Disney's Aladdin Proves an Enjoyable if Bumpy Magic Carpet Ride at the 5th Avenue Theatre
Also see David's Interview with Alan Menken
Even if it is not intended for Broadway at this time, the 5th Avenue Theatre's production of Disney's Aladdin is as Broadway prototype a production as they come. Reworked from the animated film favorite by Tony Award winning Broadway director/choreographer Casey Nicholaw, Oscar winning composer Alan Menken, and book writer/co-lyricist Chad Beguelin, this version of the tale of the Arabian street urchin and his faithful genie hews to the late writer/lyricist Howard Ashman and Alan Menken's idea of doing the project a la a Hope and Crosby road picture. That conceit was abandoned in the film's long adaptation process, along with some great Ashman and Menken tunes. Those tunes are (happily) back, along with the film songs tailored by Tim Rice, and a few with Beguelin's lyrics. Unfortunately, Beguelin's book is just too hokey-jokey (abounding with quips that might have made even Bing and Bob say "Who wrote this?") and lacking in a strong sentimental core that one expects from a Disney project. And, title character or not, Aladdin kinda goes missing as the show is enveloped by the swingin' Genie, Aladdin's rat pack styled cronies, and the evil Jafar. That, not lack of entertainment value, is at the core of the show's present problems.
(center) Adam Jacobs, Courtney Reed and Seán G. Griffin, center right
The Menken score, especially the tunes he wrote with Ashman and Rice, is a delight to the ear, and sometimes touches the heart. Adam Jacobs in the title role may be a bit too old, a hair too hunky, and a shade too bland overall, but he sings beautifully and most affectingly on the resurrected Ashman/Menken charmer "Proud of Your Boy," a fitting companion piece to such Ashman/Menken classics as "Part of Your World", "Somewhere That's Green," and "Beauty and the Beast." Ashman also penned lyrics for the feature number "Call Me A Princess" in which the show's heroine, Princess Jasmine (the spunky and sweet-voiced Courtney Reed), gets her only real chance to make an impression, posing as a spoiled temptress. Aladdin's street cronies inherit the tale's mood setting (but ultimately over-reprised) tune "Arabian Nights," and the trio are gregariously portrayed by the very talented Brian Gonzales (Babkak), Andrew Keenan-Bolger (Omar) and Brandon O'Neill (Kassim), who join in with Jacobs for the swingin' Ashman/Menken "Babkak, Omar, Aladdin, Kassim."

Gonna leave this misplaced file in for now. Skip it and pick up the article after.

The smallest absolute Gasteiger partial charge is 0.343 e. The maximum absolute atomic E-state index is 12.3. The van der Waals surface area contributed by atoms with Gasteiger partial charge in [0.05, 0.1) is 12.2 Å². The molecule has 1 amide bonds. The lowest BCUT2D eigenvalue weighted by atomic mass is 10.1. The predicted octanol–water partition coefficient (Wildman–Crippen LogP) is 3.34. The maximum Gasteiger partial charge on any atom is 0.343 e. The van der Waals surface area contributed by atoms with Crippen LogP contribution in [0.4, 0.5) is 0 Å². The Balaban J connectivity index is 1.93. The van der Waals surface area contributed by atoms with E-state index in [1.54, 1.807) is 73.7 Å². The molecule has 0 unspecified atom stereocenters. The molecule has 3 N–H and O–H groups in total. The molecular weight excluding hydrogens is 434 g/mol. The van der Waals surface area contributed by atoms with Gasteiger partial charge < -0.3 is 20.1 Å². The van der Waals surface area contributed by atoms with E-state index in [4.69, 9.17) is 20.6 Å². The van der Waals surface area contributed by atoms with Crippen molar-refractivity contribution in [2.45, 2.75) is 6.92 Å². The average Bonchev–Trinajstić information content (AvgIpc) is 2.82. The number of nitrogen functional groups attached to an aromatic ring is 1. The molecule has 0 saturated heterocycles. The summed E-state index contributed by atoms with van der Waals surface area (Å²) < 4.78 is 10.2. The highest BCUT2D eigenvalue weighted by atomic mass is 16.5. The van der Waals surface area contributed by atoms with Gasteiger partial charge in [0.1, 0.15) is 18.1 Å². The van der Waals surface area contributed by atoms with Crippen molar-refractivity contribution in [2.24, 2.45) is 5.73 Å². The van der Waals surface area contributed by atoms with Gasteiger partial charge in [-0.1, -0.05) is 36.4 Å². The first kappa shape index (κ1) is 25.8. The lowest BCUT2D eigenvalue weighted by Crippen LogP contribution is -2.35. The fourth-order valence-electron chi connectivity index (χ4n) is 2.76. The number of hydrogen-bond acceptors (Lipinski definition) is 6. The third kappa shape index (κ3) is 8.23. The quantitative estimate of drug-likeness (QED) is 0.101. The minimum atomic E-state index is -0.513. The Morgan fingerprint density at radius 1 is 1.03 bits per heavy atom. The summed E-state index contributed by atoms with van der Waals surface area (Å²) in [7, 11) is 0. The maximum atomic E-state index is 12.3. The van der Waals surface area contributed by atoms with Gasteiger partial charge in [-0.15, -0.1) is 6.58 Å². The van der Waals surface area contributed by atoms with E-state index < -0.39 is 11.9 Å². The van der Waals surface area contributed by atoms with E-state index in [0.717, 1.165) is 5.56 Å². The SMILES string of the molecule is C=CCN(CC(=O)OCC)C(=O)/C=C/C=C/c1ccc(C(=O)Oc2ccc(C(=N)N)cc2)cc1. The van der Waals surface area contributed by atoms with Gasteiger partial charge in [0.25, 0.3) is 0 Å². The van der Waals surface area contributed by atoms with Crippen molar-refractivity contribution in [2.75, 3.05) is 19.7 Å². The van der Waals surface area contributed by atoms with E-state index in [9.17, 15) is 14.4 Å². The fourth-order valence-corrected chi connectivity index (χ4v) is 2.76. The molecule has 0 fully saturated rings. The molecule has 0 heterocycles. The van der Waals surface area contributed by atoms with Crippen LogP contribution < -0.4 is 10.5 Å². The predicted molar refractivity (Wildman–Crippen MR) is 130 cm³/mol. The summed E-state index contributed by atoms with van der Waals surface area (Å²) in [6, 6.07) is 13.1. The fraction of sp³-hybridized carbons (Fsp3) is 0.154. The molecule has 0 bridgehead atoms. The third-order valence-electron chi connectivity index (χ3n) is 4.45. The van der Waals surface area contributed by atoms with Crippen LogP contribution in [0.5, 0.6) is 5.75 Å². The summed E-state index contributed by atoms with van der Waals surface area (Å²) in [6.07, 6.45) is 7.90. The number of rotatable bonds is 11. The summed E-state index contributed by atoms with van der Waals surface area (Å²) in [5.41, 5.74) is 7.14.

Direct from the soundtrack comes the voice of the film's wonderfully menacing villain Jafar, Jonathan Freeman with a fittingly restored duet sung with his (now human) henchman Iago (Seattle scene-stealer Don-Darryl Rivera at his diminutive best). And though song-less, another Seattle favorite, veteran actor Seán G. Griffin, is endearing and regal as the Sultan. Last but hardly least, as a character that owes as much or more to Ken Page in Ain't Misbehavin' as it does to Robin Williams' frenetic, hyperkinetic film creation, James Monroe Inglehart delivers 101% of everything the role of the Genie (and certainly his big "Friend Like Me" number) requires. However, he is put at a disadvantage by the rest of the show having become a trunk of (increasingly stale) jokes and winks at the audience. When Williams' Genie appears in the film the temperature of the comedy rises considerably, while not overwhelming the main story and principal character; in the show we've been hit in the face with too many pies already for the Genie to be a showstopper, though it must be added that Nicholaw's choreographic skills conspire with the music and the eager ensemble performers to make "Friend Like Me" a delight all the same.
Much other good work has gone into the production, from Anna Louizos' accomplished tapestry of visually stunning scenic designs to Natasha Katz's rather miraculous lighting design (her "A Whole New World" embraces the financial limitations of the production, and takes us on, and I mean this in the nicest way, the stage equivalent of a Disney park Fantasyland "dark ride") to Gregg Barnes' elaborate and colorful costumes, while the music, with Danny Troob's sharp orchestrations and Michael Kosarin's Musical Supervision, sounds glorious, especially since Ken Travis' sound design is way above what the 5th Avenue often achieves.
So, in the end, it's a good enough show, with a little more tweaking to become a solid staple in Disney's regional, community and school's catalogue. And if the House of Mouse does decide to gear it for the Great White Way in future, the have hopefully learned from their mistakes with the likes of Tarzan and The Little Mermaid just what it would take to to earn it a place there.
Disney's Aladdin runs through July 31 at the 5th Avenue Theatre, 1308 5th Avenue, downtown Seattle. For ticket information and more go to www.5thavenuetheatre.org.